Learning CPR has the potential to become a game changer in improving Philadelphia’s public health — or so Benjamin Abella of Penn Medicine believes.
Partnering with other Penn employees, Abella created the Philadelphia Mobile CPR Project, a group that travels throughout the city to educate Philadelphians, particularly those who live in low income sections of the city, to perform CPR and to master other first-aid skills. Recently, the team initiated a partnership with Amtrak and SEPTA and hosted public classes at 30th Street Station this week.
The group members aim to dispel myths associated with CPR care and to improve the survival rates for those who suffer from sudden cardiac arrest or any other fatal heart conditions.
Abella cited his research at the Center for Resuscitation Science in Penn's department of emergency science as his main impetus for establishing the project. He said his tenure in the center provided him with first-hand exposure to a disparity in first-aid education which exists across socioeconomic classes.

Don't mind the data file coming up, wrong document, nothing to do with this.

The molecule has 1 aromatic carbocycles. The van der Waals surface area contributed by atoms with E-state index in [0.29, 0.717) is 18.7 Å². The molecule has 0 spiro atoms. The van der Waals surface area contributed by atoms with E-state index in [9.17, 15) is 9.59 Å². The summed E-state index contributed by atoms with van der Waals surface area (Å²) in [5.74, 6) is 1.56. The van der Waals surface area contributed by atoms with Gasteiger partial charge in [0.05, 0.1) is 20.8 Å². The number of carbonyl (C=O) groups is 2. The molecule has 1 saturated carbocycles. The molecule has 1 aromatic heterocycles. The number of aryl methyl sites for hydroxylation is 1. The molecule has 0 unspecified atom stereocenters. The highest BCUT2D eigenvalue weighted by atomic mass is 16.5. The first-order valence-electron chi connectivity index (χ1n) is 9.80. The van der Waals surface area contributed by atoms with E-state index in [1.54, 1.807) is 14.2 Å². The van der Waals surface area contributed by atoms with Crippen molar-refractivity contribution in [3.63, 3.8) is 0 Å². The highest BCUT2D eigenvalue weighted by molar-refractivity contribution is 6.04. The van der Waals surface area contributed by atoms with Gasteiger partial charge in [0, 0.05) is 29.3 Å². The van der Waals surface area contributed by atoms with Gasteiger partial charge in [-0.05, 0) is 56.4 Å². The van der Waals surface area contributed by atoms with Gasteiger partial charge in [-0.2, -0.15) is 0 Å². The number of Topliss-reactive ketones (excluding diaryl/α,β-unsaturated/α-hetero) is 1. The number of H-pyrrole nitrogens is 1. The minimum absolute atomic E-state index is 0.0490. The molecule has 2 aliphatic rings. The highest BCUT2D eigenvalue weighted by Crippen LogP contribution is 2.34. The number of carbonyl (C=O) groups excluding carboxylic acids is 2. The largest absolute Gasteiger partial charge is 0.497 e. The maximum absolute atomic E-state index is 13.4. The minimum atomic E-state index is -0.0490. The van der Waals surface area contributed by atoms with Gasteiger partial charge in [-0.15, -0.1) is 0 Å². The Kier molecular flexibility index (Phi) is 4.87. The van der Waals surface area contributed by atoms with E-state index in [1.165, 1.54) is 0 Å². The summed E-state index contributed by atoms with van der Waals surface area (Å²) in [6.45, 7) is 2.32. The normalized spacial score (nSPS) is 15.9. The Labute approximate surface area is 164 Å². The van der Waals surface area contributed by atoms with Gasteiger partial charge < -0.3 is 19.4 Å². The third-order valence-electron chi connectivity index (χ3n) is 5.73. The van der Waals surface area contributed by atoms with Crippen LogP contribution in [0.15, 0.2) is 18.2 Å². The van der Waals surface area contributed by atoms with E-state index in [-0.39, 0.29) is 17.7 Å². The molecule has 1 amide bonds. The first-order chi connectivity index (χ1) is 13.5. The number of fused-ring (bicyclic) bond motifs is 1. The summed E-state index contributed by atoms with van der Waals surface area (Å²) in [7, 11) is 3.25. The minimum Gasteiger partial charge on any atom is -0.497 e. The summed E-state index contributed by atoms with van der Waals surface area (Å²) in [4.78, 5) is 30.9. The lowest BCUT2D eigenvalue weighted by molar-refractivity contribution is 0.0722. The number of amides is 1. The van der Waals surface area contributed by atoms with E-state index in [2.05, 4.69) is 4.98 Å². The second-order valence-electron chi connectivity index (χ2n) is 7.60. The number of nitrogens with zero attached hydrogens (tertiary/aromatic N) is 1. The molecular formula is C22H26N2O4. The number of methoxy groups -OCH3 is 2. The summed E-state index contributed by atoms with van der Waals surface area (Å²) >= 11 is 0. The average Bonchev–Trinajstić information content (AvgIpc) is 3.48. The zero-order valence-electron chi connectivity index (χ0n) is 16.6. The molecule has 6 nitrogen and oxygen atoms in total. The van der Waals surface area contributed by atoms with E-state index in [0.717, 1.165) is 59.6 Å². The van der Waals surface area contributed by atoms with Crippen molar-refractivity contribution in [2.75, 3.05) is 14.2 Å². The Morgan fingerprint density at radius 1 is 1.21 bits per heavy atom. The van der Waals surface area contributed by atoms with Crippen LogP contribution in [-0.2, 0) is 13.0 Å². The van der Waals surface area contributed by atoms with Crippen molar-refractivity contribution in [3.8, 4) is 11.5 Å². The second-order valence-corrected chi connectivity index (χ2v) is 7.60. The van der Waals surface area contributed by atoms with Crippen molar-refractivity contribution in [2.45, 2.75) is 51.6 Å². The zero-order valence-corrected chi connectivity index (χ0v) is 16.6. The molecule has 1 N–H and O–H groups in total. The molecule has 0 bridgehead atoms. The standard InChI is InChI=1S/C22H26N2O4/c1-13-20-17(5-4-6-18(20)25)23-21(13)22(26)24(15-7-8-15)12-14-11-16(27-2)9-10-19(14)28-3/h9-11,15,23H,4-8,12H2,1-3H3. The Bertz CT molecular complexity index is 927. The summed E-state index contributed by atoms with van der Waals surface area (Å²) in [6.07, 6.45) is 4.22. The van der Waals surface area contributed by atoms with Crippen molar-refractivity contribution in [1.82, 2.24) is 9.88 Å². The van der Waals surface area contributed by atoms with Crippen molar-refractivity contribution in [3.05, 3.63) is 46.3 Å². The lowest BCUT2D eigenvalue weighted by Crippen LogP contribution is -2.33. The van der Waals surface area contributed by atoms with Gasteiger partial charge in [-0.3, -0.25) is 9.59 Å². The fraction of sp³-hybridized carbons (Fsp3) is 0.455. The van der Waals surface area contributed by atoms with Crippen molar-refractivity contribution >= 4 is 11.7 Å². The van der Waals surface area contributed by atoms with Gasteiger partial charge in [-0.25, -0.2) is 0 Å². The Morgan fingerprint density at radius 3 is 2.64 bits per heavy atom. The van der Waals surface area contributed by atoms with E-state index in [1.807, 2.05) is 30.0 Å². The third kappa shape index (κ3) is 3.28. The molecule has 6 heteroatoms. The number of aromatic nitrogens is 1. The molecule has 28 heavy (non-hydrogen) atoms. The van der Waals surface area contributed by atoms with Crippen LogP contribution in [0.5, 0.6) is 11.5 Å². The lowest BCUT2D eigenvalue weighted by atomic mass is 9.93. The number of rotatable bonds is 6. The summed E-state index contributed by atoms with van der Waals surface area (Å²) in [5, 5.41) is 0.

“Our team has focused on cardiac arrest for over a decade here at Penn,” he explained. “CPR education is often done in schools, which means you have to be educated, or places of employment, meaning you have to be employed. So, education often falls down on racial and socioeconomic lines.”
Originally created in 2016, the team now has daily bookings to introduce interested groups to first aid free of charge. It also hosts events that are open to the public.
“There’s a lot of misconception when it comes to CPR or performing CPR on other people, to the point where it’s really affecting survival rates of people going into cardiac arrest," Nabil Abdulhay, the group's project coordinator, said. "The whole point of this project is to really emphasize that it’s easy to do CPR, it’s safe to do CPR, and you’re able to do it as a bystander."
Mobile CPR Project started in Hartford, Conn. and has since expanded to Philadelphia when experts at Penn Medicine’s Center for Resuscitation Science and the Department of Emergency Medicine launched the Philadelphia Mobile CPR Project. According to Penn Medicine, cardiac arrest kills more than 1,000 Philadelphia residents each year, yet the numbers of bystanders who performed CPR in Philadelphia is half of the national average.
The Philadelphia Mobile CPR Project is currently in the process of organizing a partnership with the Philadelphia Airport as well in order to target locations in the city that generate large population traffic, which they hope will increase the scope of their project.
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